One of the feeds I recently subscribed to is Papers Written by Googlers, (the web version is here). Apparently every link on the page is to some Google search instead of a definite link to a paper. I wanted to check out a paper titled Towards Temporal Web Search, by Marius Pasca and got a strange result page containing totally unrelated papers. Only the focused search I ran myself for the exact title gave me the actual article.

12 March 2008

The Little Things

Rarely do we appreciate enough the little things in life. I believe this sentence is true on many levels, and today I want to focus on one of our basest assumptions. We live in this physical universe, and are gifted with the unique ability to influence it. Firstly, this universe has a dimension of time to it, our lives are not static, boring, never changing. Instead they are dynamic, changing for good and bad, giving us a steady flow of new experiences. This is a basic requirement for the very definition of good and bad, because in a constant universe there is no differentiation, and everything is just plain zero. Living in a dynamic universe, we give meaning to each experience in relation to the previous ones and to the experiences that follow, and are thus able to observe and appreciate these changes, and enjoy at some of our moments in time, in contrast with other, worse moments.

Secondly, we are not simply watching our lives go by as if it were a movie playing in a theater. We are conscious, living beings, who can act of our own intent and purpose, and bring change to the physical world surrounding us. I'm not talking about grand plans and designs, I think we should be grateful about our simple ability to pick up an object, move our hands and feet, throw a ball and marvel at the effects we cause. The simple Newtonian rules of cause and effects govern our day to day lives and give us the simple pleasure of mobility. Furthermore, we wield tools to our every whim, and can rule over other physical objects. Of course this causes problems sometimes as some people forget that other people are not merely objects but willful beings of their own, and their will conflicts ... but I digress.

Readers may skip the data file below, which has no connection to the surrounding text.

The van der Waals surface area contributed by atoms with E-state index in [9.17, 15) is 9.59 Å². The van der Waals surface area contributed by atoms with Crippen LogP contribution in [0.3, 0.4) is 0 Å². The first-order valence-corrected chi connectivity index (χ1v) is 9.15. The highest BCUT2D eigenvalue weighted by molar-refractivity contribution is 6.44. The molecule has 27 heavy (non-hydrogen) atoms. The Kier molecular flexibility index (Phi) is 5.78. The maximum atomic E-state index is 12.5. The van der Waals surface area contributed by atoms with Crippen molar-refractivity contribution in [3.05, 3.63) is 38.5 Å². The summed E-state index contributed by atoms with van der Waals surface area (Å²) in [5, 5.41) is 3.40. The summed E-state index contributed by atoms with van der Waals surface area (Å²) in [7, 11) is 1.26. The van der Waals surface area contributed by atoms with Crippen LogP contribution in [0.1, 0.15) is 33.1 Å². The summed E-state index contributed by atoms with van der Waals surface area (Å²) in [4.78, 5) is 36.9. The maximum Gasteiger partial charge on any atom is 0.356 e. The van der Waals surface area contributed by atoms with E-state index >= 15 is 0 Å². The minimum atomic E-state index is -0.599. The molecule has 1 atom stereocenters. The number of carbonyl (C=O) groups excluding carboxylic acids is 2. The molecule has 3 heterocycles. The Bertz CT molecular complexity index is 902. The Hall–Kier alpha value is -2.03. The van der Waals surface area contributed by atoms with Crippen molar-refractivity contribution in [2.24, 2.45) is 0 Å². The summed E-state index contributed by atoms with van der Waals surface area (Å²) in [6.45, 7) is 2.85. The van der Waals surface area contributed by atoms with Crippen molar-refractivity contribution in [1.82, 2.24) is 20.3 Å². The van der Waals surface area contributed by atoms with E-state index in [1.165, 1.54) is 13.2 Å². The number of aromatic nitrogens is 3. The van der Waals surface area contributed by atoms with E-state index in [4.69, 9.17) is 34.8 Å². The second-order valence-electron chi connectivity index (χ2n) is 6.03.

Before thanking God, chance or math, whichever you believe is responsible for creating this universe (I believe that physics is a subset of math) for gifts like wealth, happiness and health, remember to first appreciate the more basic qualities of our existence, without which there would be no questions of health, illness, happiness or sadness.